Organization: National Science Foundation (NSF)

Research Title: Human Dimensions of Global Change

Funding Level (millions of dollars):

FY94 11.1
FY95 17.6
FY96 12.2

Committee on Environment and Natural Resources (CENR) Component:
(a) Subcommittee: Global Change Research Subcommittee (100%) Social and Economic Sciences Research Subcommittee Risk Assessment Group, NSTC Committee on Fundamental Science
(b) Environmental Issue: Other - Individual, Institutional, and Social Behaviors in the Context of Global Environmental Change (60%); Large-Scale Changes in Land-Use (20%); Climate Change (10%); Ozone and Ultraviolet Radiation (10%)
(c) Research Activity: Impacts and Adaptation: Socioeconomic Systems (40%); Socioeconomic Driving Forces (30%) Assessments: Integrated (10%); Risk (10%); Cost/Benefit (10%)

Organizational Component:
Social, Behavioral, and Economic Research Division
Directorate for the Social, Behavioral, and Economic Sciences
Geography and Regional Science Program
NSF/SBER Room 995
4201 Wilson Blvd.
Arlington, VA 22230

Point of Contact: Robin Cantor
Phone: 703-306-1757
E-Mail: rcantor@nsf.gov

Research Goals:
To improve our understanding of the interactions between human and natural systems within various decision, policy, or institutional frameworks.

Research Description:
The HDGC program supports research on human interactions in global change, including both direct human activity and indirect social, structural, and institutional issues affecting global change. Emphasis is given to research that contributes to general understandings of the ways that human activities impact on natural systems; of the ways that humans (both individually and collectively) respond to changing environmental conditions; and of the complex ways that human systems interact with natural systems in a dynamic framework. Special attention is given to the economics of global change, including research on economic forces affecting and affected by global change; resource impacts and adaptation; the value of information and decision making under uncertainty; economic forces shaping technology and practice linked to global change; and economic evaluation of different types of policies and policy instruments. Other types of projects supported include inquiries into risk perception and assessment by individuals and groups; the impact of social and cultural forces on human activities and the perception of and response to global change; geographic variations in the form and character of human-environmental interaction; and mathematical approaches to data collection and management, analyses, and modeling. A new emphasis of the program in FY 1995 will be advancement of research on policy science, especially research focusing on the data, analytical methods, and models needed to address develop, implement, manage, and evaluate environmental policies.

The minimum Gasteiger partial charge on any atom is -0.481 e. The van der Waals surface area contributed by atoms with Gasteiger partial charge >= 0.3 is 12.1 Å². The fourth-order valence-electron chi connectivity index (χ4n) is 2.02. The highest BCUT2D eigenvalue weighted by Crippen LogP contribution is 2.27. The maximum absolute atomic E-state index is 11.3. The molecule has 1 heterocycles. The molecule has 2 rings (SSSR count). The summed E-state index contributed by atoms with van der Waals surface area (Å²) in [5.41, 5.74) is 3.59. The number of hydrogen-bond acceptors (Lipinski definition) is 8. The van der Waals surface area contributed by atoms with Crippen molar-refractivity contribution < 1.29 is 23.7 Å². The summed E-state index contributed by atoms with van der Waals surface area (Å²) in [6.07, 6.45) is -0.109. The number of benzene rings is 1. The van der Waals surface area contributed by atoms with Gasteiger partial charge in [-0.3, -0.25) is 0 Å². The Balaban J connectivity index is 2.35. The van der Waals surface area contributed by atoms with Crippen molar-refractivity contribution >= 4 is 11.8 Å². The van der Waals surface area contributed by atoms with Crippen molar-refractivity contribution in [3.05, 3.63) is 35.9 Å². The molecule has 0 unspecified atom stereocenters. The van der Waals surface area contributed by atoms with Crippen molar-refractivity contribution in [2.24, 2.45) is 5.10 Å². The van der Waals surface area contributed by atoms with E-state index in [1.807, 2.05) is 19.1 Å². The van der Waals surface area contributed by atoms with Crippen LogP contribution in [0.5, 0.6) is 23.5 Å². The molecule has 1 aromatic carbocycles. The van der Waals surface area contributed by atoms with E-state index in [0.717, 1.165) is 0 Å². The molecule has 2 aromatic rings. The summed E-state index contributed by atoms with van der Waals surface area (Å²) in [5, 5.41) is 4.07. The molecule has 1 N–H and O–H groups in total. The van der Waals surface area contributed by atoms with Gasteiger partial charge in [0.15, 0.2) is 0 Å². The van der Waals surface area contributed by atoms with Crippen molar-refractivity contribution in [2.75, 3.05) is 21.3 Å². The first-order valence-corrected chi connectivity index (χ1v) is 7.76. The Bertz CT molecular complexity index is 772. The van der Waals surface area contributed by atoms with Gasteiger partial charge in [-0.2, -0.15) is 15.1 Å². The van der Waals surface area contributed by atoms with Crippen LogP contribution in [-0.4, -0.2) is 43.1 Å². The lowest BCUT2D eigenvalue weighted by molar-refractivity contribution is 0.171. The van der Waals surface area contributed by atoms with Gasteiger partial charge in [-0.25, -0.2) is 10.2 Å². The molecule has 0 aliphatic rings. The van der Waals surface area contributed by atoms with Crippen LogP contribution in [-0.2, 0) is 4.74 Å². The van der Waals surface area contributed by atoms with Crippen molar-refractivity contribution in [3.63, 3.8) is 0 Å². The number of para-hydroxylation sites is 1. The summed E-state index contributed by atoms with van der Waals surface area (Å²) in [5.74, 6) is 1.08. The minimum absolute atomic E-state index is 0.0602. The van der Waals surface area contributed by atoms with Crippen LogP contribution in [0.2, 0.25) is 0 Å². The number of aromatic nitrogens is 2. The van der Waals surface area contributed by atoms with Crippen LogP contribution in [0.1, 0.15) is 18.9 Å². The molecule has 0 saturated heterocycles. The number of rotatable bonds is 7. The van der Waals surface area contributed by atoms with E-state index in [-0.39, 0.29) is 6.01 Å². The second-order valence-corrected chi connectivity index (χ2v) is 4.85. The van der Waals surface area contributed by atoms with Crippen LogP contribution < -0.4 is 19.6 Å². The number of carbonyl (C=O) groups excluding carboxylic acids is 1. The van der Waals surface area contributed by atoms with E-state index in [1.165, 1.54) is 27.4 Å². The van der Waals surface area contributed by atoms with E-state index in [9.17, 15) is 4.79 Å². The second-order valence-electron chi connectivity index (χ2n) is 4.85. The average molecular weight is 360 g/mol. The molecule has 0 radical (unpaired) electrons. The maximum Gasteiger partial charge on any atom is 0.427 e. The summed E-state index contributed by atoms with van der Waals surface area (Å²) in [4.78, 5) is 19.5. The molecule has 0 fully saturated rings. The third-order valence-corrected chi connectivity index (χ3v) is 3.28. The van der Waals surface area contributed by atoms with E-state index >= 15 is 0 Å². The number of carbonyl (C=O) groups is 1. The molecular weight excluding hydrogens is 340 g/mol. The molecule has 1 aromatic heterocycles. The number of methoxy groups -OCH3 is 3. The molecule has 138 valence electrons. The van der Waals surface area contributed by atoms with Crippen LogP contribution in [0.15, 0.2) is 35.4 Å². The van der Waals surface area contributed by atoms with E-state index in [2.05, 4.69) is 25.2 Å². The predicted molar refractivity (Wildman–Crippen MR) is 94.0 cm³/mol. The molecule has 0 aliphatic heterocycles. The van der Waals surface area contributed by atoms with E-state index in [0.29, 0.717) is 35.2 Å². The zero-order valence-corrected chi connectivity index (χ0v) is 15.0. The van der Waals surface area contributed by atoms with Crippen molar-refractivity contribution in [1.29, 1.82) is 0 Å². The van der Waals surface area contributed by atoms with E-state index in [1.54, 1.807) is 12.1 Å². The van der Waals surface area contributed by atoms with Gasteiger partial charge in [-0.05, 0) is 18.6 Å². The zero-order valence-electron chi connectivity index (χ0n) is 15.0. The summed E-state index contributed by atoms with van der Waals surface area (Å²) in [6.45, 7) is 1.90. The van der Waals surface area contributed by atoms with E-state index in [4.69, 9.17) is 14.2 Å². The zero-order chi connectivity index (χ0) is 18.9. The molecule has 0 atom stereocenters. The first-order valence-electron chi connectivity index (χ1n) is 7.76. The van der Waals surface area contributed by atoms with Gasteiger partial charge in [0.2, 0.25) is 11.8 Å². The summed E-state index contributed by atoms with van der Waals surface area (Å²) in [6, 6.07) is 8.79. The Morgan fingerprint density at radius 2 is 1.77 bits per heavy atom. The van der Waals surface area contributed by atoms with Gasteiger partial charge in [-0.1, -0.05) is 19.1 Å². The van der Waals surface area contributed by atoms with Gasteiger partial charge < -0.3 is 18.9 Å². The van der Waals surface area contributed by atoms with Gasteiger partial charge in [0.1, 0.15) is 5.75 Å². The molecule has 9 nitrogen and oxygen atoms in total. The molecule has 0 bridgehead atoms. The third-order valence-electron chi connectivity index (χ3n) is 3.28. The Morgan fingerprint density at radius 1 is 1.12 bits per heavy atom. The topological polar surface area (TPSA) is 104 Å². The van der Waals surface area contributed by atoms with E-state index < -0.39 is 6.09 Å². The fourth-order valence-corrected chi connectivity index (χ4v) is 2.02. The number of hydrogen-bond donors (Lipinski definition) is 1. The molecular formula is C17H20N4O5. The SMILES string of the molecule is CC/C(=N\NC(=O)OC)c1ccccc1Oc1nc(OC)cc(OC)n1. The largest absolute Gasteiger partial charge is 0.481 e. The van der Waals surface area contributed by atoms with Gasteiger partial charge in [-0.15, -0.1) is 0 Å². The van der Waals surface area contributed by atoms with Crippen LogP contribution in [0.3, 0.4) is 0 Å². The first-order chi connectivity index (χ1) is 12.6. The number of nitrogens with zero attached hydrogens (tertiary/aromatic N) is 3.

Program Interfaces:
The program has had and will continue to have strong ties to other federal agencies with related programs emphasizing the human dimensions of global change and social science. Additionally, the program complements and partially supports the work of the international Human Dimensions of Global Change Programme. It also provides support for activities undertaken by the Social Science Research Council and the National Academy of Sciences to integrate social and economic scientists into global change research.

Program Milestones:
- Continued conduct of research projects on significant topics regarding human- environmental interactions within a decision, policy, or institutional context in 1995 and subsequent years.
- Establishment of multi-disciplinary research programs focusing on significant topical and methodological issues related to the human dimensions of global change by the end of 1995.
- Conduct of research projects that analyze human adaptations, the processes affecting environmental policies, and the basic tools for analyzing environmental policies from 1995 to 1999.

Policy Payoffs:
Policy payoffs include expanded knowledge of the dynamics of human impacts on natural systems and the form, character, and magnitude of human responses to environmental change. As a result, understandings of processes, predictive models, and capabilities for evaluating policy and response alternatives will be improved. Policy science investigations will contribute over both short and longer terms to advancing understanding of the processes through which policies are developed, implemented, managed, and evaluated effectively. Benefits will accrue to policy makers at all levels with respect to increasing understandings of the ways that humans respond through individual and collective action to changing environmental conditions and to possible changes in human activity as would occur through various mitigation and adaptation strategies. Such an improved knowledge base provides sounder scientific bases for understanding fundamental social and behavioral processes, for modeling and predicting future activities, and for assessing the likely impact and efficacy of various types of policies and response strategies.